Now that our anything-but-lame duck of a President has finally grown a set of balls in doing everything by himself without the dickhead Republicans, I wanna go to Havana! Oh man, baseball! Music! Beaches! I hear the hotels won’t really be top-notch ready for years but still…
Meanwhile, we have Mboko (ECM) by pianist/composer/visionary David Virelles. Dude lives in Brooklyn. Born and raised in Cuba, he moved to Canada in 2001 and here in 2009. His music explores the mysterious, haunting, religioso folklore of a country shrouded in secrecy since their revolution from being a gangster playground for wealthy Americans during the Batista regime.
In Afro-Cuban culture, Mboko means “voice” but not the human voice. It’s the “Divine Voice” of the Abakua, a secret society of male initiation rites with masked dances akin to certain tribes in West Africa. You know what’s really cool? I’ve been saying for years that music, to me, is a spiritual experience. How many times have I come away from a profoundly powerful concert in a daze, likening it to religion? Plenty. That’s because music is my only practicing religion. I never knew there was an actual religion where sound itself is to be worshipped. Sign me up.
Virelles’ intent is to approximate the sacred ritual traditions from deep in the foothills of rural Cuba. Just like in Africa where the sound of drums relays a message for the people within earshot, Virelles has researched this goulash of enticing and delicious proportions.
The last CD, Continuum (2012), made more than few best-of-the-year lists. Usually, when artists get even a whiff of critical success, they veer towards accessibility. Not this guy. Subtitled Sacred Music For Piano, Two Basses, Drum Set And Biankomeko Abakua, these 10 tracks are dense, complicated, meandering and complex.
Among the dozen beauties Included on Lucky Dog (Montrose Records) by Brad Absher & Swamp Royale are covers of Leon Russell (“I’d Rather Be Blind”), Allen Toussaint (“Lipstick Traces”), William Bell (“You Don’t Miss Your Water Until Your Well Runs Dry”) and Bill Withers (“Same Love”). The guitarist sings (similar in tone to Withers) some of his own tunes as well as lighting a fire under the ass of Jesus by totally revamping the trad-gospel chestnut “Jesus On The Main Line.” This Gulf Coast stalwart still has his day job at Houston’s Rockin’ Robin Music Store but he’s built quite the following (this is his sixth album) by infusing his bluesy soul with the kind of guitar licks his hero, Ry Cooder, is known for. Add some Swamp Rock due to the fact he was raised in Lake Charles, Louisiana, and that never leaves you. 20 years on, he’s coalesced it all into Lucky Dog and we’re the lucky ones to have this party on CD.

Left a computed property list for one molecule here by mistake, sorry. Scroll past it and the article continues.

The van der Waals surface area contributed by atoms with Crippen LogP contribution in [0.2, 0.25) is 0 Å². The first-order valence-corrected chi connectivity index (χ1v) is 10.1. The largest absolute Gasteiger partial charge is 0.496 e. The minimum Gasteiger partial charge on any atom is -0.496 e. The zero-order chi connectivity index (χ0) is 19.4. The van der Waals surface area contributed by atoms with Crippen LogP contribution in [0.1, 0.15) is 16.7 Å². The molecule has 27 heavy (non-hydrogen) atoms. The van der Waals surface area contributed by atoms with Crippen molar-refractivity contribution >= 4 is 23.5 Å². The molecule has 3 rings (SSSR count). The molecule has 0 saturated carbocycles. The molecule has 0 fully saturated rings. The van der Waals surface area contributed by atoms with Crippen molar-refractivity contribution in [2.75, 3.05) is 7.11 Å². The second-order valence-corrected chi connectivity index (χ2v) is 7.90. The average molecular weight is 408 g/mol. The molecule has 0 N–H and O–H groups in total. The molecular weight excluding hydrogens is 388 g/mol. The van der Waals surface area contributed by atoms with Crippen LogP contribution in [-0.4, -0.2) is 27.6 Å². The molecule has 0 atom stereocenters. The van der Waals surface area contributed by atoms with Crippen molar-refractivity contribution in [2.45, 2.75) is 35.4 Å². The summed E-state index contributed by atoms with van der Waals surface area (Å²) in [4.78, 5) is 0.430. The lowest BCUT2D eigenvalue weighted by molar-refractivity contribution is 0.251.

Tas Cru, on the other hand, says You Keep The Money (Crustee Tees). This guy’s a total hipster and knows he ain’t gonna make no money playin’ the blues. It’s also his sixth album. He claims he’s drunk “Half The Time” despite “Heart Trouble” but he still won’t give up his “One Bad Habit.” Hey, at least he’s honest. In “Take Me Back To Tulsa,” he sings about NASCAR, the Tennessee Highway Patrol (of which he’s intimately acquainted) and his hero JJ Cale. Then, of course, there’s sex. He covers that tender topic in “Bringing Out The Beast.” Don’t ask. With a big band of cigar-box guitars, dulcimer, drums, harmonica, piano, organ and bass, he knows from where he came and it all comes out on “A Little More Time” where he pays homage to his forebears. This guy’s a real character. We could use more like him.